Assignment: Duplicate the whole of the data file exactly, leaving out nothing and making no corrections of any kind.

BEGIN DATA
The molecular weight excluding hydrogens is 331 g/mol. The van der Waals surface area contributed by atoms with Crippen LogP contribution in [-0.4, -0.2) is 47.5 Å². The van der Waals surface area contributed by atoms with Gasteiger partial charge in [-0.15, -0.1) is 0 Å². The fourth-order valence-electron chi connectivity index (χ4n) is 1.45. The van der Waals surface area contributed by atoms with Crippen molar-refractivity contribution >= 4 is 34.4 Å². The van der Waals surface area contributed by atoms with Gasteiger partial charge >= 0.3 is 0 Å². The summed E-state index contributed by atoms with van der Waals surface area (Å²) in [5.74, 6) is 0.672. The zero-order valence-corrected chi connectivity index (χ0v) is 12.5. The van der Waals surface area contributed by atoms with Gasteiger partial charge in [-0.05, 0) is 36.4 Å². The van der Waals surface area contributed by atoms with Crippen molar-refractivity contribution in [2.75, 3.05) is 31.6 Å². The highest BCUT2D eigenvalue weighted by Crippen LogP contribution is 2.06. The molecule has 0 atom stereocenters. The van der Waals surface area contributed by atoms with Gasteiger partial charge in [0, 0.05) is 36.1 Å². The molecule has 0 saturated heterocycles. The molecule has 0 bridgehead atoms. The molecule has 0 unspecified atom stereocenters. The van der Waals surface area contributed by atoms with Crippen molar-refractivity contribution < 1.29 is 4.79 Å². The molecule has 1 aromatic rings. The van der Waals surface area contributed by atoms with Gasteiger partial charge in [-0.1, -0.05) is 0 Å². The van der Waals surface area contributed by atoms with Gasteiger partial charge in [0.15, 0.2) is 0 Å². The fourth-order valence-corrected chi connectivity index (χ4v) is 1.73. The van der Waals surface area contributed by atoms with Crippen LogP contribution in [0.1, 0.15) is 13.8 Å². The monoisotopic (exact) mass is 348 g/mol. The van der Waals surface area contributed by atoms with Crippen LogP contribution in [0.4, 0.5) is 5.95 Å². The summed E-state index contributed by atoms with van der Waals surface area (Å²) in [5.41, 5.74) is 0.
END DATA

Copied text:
The molecular weight excluding hydrogens is 331 g/mol. The van der Waals surface area contributed by atoms with Crippen LogP contribution in [-0.4, -0.2) is 47.5 Å². The van der Waals surface area contributed by atoms with Gasteiger partial charge in [-0.15, -0.1) is 0 Å². The fourth-order valence-electron chi connectivity index (χ4n) is 1.45. The van der Waals surface area contributed by atoms with Crippen molar-refractivity contribution >= 4 is 34.4 Å². The van der Waals surface area contributed by atoms with Gasteiger partial charge >= 0.3 is 0 Å². The summed E-state index contributed by atoms with van der Waals surface area (Å²) in [5.74, 6) is 0.672. The zero-order valence-corrected chi connectivity index (χ0v) is 12.5. The van der Waals surface area contributed by atoms with Gasteiger partial charge in [-0.05, 0) is 36.4 Å². The van der Waals surface area contributed by atoms with Crippen molar-refractivity contribution in [2.75, 3.05) is 31.6 Å². The highest BCUT2D eigenvalue weighted by Crippen LogP contribution is 2.06. The molecule has 0 atom stereocenters. The van der Waals surface area contributed by atoms with Gasteiger partial charge in [0, 0.05) is 36.1 Å². The molecule has 0 saturated heterocycles. The molecule has 0 bridgehead atoms. The molecule has 0 unspecified atom stereocenters. The van der Waals surface area contributed by atoms with Crippen molar-refractivity contribution < 1.29 is 4.79 Å². The molecule has 1 aromatic rings. The van der Waals surface area contributed by atoms with Gasteiger partial charge in [-0.1, -0.05) is 0 Å². The van der Waals surface area contributed by atoms with Gasteiger partial charge in [0.15, 0.2) is 0 Å². The fourth-order valence-corrected chi connectivity index (χ4v) is 1.73. The van der Waals surface area contributed by atoms with Crippen LogP contribution in [0.1, 0.15) is 13.8 Å². The monoisotopic (exact) mass is 348 g/mol. The van der Waals surface area contributed by atoms with Crippen LogP contribution in [0.4, 0.5) is 5.95 Å². The summed E-state index contributed by atoms with van der Waals surface area (Å²) in [5.41, 5.74) is 0.